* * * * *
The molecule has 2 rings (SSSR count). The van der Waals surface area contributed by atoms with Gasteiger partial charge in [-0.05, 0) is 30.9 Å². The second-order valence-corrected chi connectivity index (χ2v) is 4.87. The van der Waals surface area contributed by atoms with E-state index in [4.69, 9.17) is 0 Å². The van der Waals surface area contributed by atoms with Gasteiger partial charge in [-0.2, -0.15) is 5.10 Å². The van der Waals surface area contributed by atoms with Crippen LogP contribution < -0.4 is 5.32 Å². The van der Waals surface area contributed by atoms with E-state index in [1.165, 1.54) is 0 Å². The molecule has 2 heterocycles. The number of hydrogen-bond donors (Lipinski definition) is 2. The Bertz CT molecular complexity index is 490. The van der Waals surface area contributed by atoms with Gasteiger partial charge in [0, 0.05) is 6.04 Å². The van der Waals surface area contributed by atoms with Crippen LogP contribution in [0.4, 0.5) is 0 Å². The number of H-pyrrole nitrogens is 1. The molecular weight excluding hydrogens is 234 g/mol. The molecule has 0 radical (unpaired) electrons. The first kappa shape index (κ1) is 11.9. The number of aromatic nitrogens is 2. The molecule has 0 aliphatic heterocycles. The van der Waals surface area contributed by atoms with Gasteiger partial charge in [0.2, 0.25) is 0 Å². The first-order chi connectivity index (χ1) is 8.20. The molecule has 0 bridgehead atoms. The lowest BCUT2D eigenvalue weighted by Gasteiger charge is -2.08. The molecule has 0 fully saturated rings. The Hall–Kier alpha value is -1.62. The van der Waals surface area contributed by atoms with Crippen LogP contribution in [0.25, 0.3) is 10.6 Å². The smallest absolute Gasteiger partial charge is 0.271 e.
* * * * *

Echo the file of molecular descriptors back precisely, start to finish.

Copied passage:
The molecule has 2 rings (SSSR count). The van der Waals surface area contributed by atoms with Gasteiger partial charge in [-0.05, 0) is 30.9 Å². The second-order valence-corrected chi connectivity index (χ2v) is 4.87. The van der Waals surface area contributed by atoms with E-state index in [4.69, 9.17) is 0 Å². The van der Waals surface area contributed by atoms with Gasteiger partial charge in [-0.2, -0.15) is 5.10 Å². The van der Waals surface area contributed by atoms with Crippen LogP contribution < -0.4 is 5.32 Å². The van der Waals surface area contributed by atoms with E-state index in [1.165, 1.54) is 0 Å². The molecule has 2 heterocycles. The number of hydrogen-bond donors (Lipinski definition) is 2. The Bertz CT molecular complexity index is 490. The van der Waals surface area contributed by atoms with Gasteiger partial charge in [0, 0.05) is 6.04 Å². The van der Waals surface area contributed by atoms with Crippen LogP contribution in [0.4, 0.5) is 0 Å². The number of H-pyrrole nitrogens is 1. The molecular weight excluding hydrogens is 234 g/mol. The molecule has 0 radical (unpaired) electrons. The first kappa shape index (κ1) is 11.9. The number of aromatic nitrogens is 2. The molecule has 0 aliphatic heterocycles. The van der Waals surface area contributed by atoms with Gasteiger partial charge in [0.2, 0.25) is 0 Å². The first-order chi connectivity index (χ1) is 8.20. The molecule has 0 bridgehead atoms. The lowest BCUT2D eigenvalue weighted by Gasteiger charge is -2.08. The molecule has 0 fully saturated rings. The Hall–Kier alpha value is -1.62. The van der Waals surface area contributed by atoms with Crippen LogP contribution in [0.25, 0.3) is 10.6 Å². The smallest absolute Gasteiger partial charge is 0.271 e.